Acieed was more like a secession from normality, a subculture based around what Antonio Melechi characterizes as a kind of collective disappearance. ‘One of the things I found exhilarating at that point,’ confirms Louise Gray, ‘was the idea that there was this whole society of people who lived at night and slept during the day. This carnival idea of turning the ordinary world completely on its head. Like slipping into a parallel universe, almost.’ [3]

It’s hard to imagine that world now. I’m grateful enough to have caught a glimpse of it on one or two scattered weeks in London in 2017 – one of the benefits of being a full-time student that I missed (and now miss again). The desire for those excursions, however, was both personal and collective – individual desires amplified by a collective channelling. Now, even working part time in this unforgiving city, that parallel universe is open only to the few rather than the many. No surprises that the death-spiral of the city’s cyclonic capitalist currents continue erasing any and all portals to this other world, no matter their constitution. The importance of cyberspace reemerges, so central to the post-rave generation, for creating new parallel universes that somehow seem to be sharing the same fate as the clubs before them.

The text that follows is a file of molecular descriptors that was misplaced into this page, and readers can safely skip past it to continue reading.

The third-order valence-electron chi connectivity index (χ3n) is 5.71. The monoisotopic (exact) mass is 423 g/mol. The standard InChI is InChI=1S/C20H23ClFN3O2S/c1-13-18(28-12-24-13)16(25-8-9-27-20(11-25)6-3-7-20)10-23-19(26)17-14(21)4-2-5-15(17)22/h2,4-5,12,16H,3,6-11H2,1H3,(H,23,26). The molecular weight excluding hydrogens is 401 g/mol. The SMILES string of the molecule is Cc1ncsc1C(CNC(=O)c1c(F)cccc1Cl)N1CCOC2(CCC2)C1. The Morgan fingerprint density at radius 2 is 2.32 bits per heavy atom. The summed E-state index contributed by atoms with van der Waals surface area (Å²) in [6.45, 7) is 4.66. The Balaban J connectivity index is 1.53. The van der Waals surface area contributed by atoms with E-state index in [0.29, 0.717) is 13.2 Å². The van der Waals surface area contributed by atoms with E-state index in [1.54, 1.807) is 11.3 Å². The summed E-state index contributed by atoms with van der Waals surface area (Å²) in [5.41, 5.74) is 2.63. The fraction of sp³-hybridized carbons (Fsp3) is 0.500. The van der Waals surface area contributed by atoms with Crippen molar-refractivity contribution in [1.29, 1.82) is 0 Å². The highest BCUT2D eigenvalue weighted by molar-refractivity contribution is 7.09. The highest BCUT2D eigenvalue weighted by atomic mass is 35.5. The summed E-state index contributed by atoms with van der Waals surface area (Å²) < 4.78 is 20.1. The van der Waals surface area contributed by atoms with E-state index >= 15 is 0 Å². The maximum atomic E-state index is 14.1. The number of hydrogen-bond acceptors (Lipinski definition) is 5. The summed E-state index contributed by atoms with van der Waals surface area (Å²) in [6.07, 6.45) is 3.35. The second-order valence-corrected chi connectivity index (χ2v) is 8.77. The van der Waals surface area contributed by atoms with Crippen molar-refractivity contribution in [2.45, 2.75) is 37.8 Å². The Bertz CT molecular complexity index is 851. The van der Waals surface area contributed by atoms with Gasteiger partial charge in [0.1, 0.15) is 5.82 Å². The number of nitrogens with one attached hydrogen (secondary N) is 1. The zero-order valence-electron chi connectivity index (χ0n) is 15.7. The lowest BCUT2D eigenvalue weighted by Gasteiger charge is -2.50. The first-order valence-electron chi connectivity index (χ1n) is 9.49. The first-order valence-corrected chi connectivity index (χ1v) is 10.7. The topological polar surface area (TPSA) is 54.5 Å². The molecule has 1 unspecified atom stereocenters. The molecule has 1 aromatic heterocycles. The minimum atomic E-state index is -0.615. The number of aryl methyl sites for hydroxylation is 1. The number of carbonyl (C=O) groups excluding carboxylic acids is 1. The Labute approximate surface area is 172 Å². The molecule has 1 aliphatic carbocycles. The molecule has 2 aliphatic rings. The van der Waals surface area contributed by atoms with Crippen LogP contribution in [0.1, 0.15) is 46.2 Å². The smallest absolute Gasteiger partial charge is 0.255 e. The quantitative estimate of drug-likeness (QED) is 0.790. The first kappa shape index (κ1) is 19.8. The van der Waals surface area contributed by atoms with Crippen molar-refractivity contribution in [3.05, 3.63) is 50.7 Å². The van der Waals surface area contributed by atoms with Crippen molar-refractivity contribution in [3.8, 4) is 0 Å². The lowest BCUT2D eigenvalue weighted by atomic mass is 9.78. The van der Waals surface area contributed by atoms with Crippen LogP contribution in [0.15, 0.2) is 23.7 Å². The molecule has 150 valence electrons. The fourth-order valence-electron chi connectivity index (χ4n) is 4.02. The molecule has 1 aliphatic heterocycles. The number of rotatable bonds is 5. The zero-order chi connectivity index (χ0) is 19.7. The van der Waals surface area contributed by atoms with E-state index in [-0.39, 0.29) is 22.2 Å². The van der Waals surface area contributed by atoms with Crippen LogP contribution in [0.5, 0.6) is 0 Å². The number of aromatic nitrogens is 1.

Reynolds’ 1998 prediction of what would become of these fractal dance music cultures that were unfolded outwards from house has unfortunately been vindicated. The never-ending nostalgia machine of dance music compilations continues to proliferate across the UK whilst, across the pond, corporate dance music reigns supreme. What I find interesting about this cultural upheaval, though, is how house has remained constant. I don’t mean the genre itself, but rather that strange entangled ethos of “desolate utopianism”, of familial/r strangeness, of nomadic domesticity, echoing the “eerie” as Fisher defines it in its continuing failures of absence and failures of presence.